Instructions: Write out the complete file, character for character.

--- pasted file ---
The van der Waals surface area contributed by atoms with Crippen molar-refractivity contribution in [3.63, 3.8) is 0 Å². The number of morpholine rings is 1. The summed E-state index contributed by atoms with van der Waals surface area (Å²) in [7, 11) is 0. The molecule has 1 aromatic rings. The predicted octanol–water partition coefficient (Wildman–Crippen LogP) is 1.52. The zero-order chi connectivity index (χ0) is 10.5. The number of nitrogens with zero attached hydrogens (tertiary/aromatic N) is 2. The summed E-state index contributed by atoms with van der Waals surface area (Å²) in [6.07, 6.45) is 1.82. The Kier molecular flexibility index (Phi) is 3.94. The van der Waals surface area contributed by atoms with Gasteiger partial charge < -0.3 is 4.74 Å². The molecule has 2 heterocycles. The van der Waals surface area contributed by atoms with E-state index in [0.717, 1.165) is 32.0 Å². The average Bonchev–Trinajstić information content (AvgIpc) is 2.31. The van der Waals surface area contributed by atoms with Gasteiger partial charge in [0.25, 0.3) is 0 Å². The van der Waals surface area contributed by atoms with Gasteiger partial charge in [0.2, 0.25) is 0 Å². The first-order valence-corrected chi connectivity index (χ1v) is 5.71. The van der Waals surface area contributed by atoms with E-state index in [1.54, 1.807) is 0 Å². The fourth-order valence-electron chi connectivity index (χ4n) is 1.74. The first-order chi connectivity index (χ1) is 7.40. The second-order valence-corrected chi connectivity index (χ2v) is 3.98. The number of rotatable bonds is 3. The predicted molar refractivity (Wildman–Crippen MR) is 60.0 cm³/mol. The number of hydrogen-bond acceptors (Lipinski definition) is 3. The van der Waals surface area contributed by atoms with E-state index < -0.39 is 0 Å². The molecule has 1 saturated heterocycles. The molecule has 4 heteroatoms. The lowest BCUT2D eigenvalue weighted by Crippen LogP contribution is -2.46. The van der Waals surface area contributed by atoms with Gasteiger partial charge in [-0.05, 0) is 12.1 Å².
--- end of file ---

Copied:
The van der Waals surface area contributed by atoms with Crippen molar-refractivity contribution in [3.63, 3.8) is 0 Å². The number of morpholine rings is 1. The summed E-state index contributed by atoms with van der Waals surface area (Å²) in [7, 11) is 0. The molecule has 1 aromatic rings. The predicted octanol–water partition coefficient (Wildman–Crippen LogP) is 1.52. The zero-order chi connectivity index (χ0) is 10.5. The number of nitrogens with zero attached hydrogens (tertiary/aromatic N) is 2. The summed E-state index contributed by atoms with van der Waals surface area (Å²) in [6.07, 6.45) is 1.82. The Kier molecular flexibility index (Phi) is 3.94. The van der Waals surface area contributed by atoms with Gasteiger partial charge < -0.3 is 4.74 Å². The molecule has 2 heterocycles. The van der Waals surface area contributed by atoms with E-state index in [0.717, 1.165) is 32.0 Å². The average Bonchev–Trinajstić information content (AvgIpc) is 2.31. The van der Waals surface area contributed by atoms with Gasteiger partial charge in [0.25, 0.3) is 0 Å². The van der Waals surface area contributed by atoms with Gasteiger partial charge in [0.2, 0.25) is 0 Å². The first-order valence-corrected chi connectivity index (χ1v) is 5.71. The van der Waals surface area contributed by atoms with E-state index in [1.54, 1.807) is 0 Å². The fourth-order valence-electron chi connectivity index (χ4n) is 1.74. The first-order chi connectivity index (χ1) is 7.40. The second-order valence-corrected chi connectivity index (χ2v) is 3.98. The number of rotatable bonds is 3. The predicted molar refractivity (Wildman–Crippen MR) is 60.0 cm³/mol. The number of hydrogen-bond acceptors (Lipinski definition) is 3. The van der Waals surface area contributed by atoms with E-state index < -0.39 is 0 Å². The molecule has 1 saturated heterocycles. The molecule has 4 heteroatoms. The lowest BCUT2D eigenvalue weighted by Crippen LogP contribution is -2.46. The van der Waals surface area contributed by atoms with Gasteiger partial charge in [-0.05, 0) is 12.1 Å².